Tonybet Poker ambassador Isabelle Mercier returns with more tips and advice for playing open-face Chinese poker.
Hello all, and welcome to the second part of my own little open-face Chinese poker guide! Last week we ended on the value of scooping and the royalties coming along with it. Today let’s talk more about how much those royalties are worth, as they are such an important part of the game.
In Chinese poker, when you fail to respect the order of the lines and foul your hand, you not only have to pay 6 points to your opponent for all three lines and the scoop, but you will also have to pay them for any royalties they might have made in that hand. Needless to say, fouling can really hurt your stack!
Another subtlety of the game worth mentioning with regard to scoring is that when we both have the same hand, one of us wins the line but we both can pick up royalties if we’ve earned them. Let’s say we both have a flush in the back, and I win the line with my ace-high flush over your king-high flush. I get that point, but we will both get 4 points in royalties for the flush in the back, no matter how high it is or who wins the line.
Once you’ve understood the general rules for OFC, the first step that you have to take to start mastering this game is to know all the applicable royalties on all the lines by heart.
For the top line of three cards, the royalties start with a pair of sixes for 1 point, then a pair of sevens is 2 points, a pair of eights is 3 points and so on until you reach trip aces for 22 points. Royalties for the middle line start with 2 points for three of a kind and increase from there, while royalties for the bottom line start with 2 points for a straight and go up as the hands get stronger.
Here’s a chart showing all of the royalties for each of the three lines:
|Bottom Line||Bonus||Middle Line||Bonus||Top Line||Bonus|
|--||--||Three of a Kind||+2||+1|
|Full House||+6||Full House||+12||+4|
|Straight Flush||+15||Straight Flush||+30||+6|
|Royal Flush||+25||Royal Flush||+50||+7|
Here is a quick example to put these numbers in practice and see how it actually works in a real game situation:
For this hand, Thomas (Seat 1) wins the bottom line against Tony (Seat 2), but loses the two other lines, so Tony wins 1 point. As far as royalties go, Thomas wins 15 points for making a straight flush on the bottom, while Tony wins 10 points for quads in the back plus 9 more points for a pair of aces on top.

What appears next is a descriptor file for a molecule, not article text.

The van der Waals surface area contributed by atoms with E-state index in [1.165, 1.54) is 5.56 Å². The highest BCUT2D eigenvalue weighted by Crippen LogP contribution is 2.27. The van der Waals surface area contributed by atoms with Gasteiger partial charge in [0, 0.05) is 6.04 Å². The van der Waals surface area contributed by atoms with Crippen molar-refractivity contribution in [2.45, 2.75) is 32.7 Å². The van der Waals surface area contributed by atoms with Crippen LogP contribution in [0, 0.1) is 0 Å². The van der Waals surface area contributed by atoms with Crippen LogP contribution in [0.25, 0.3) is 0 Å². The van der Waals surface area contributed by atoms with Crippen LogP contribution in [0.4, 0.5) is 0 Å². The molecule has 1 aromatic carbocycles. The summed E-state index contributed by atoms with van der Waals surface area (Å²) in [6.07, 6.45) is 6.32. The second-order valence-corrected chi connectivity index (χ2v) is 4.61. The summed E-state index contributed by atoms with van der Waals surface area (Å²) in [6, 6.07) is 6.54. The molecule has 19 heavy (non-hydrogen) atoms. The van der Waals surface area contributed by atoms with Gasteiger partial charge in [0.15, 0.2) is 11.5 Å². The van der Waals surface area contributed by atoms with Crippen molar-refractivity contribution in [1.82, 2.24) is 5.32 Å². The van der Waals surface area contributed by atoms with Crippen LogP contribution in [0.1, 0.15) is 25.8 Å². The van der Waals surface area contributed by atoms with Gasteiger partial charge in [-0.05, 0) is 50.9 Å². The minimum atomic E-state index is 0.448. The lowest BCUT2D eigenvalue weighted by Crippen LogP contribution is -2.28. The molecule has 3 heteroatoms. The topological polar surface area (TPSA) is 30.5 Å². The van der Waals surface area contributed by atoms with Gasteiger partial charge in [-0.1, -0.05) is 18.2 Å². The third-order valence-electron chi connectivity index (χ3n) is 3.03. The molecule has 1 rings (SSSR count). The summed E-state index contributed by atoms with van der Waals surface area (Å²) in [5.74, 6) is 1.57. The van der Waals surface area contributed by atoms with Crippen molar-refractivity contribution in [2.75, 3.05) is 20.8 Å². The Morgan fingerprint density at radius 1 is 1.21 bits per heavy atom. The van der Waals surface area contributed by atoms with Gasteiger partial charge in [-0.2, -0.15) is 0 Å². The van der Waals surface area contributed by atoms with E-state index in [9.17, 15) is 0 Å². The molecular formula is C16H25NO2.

Overall, Thomas earns 15 points, and there is a total of 20 points for Tony (10+9+1); that adds up to a difference of 5 points in Tony’s favor. OFC can be played at any limit, so for a game at €1 per point, Tony would win €5. At €1,000 per point, Tony would win €5,000 on this hand!
As I mentioned in the first part of this little guide, Chinese poker is quite a young game and it’s still evolving. After the discovery of Chinese poker in its original form — the “closed” version in which players set all 13 cards at once — the buzz slowly faded until the arrival of the new “open-face” version of Chinese poker which literally revolutionized the game and assured it a real future.
Indeed, something was missing in the closed version. The “gamble” and risk-taking side to the game were close to nonexistent, since it was so rare actually to bust out by fouling while placing the cards. Things are way different in OFC, however, where each player only receives 5 cards to start the hand, must place those (face up, which is why it is called “open-face”), then gets one card at a time and must position each one as it comes on the three lines until all 13 are dealt.
However, once a card is positioned in OFC, the players cannot undo this placement and are stuck with this initial choice for the rest of the hand. That presents a significant new challenge when it comes to setting hands, including increasing the chances of fouling.
The game is played with a button which moves after every hand, so the one with the button first opens up their 5 cards and places them, then it is on to the next player to do the same. From there each player is dealt one card at a time to be added on the board. If the game is played four-handed, you actually end up using to every single card in the deck, which means calculating your outs becomes super important again, just like in Texas hold’em.
And there was the big poker revolution! It was OFC that brought me back to the Aviation Club de France poker tables a few years back, playing all night long, placing cards, counting outs, busting, winning big bonuses, watching my stack making swings in every direction, and not even noticing the time go by.
I remember one particular night at the ACF — it was a weeknight, and it must have been 2 or 3 in the morning. My OFC game was going to break soon. There were three players still in action, but the third one left the game, leaving me alone with David Benyamine. Whom I adore, obviously — he’s a very good friend, but he is also an amazing player who dominates every game he plays!
Playing OFC four-handed with David is fine. He takes a lot of risks, he busts often, and there are two other players at the table. But playing heads up against him — no way! I announced to him that I wanted to leave the game, but as addicted as I am, he insisted that I stay and told me “We’ll play for zero.”
Wow — playing for playing, playing just for the fun of it! I promise you this game is that fascinating. This Benyamine poker monster gave me tons of advice during our “free” game, while repeating over and over “not to tell the others” — LOL!
Thanks David, I had a blast!
Rendez-vous next week for the next part of the “OFC No Mercy Little Guide.”
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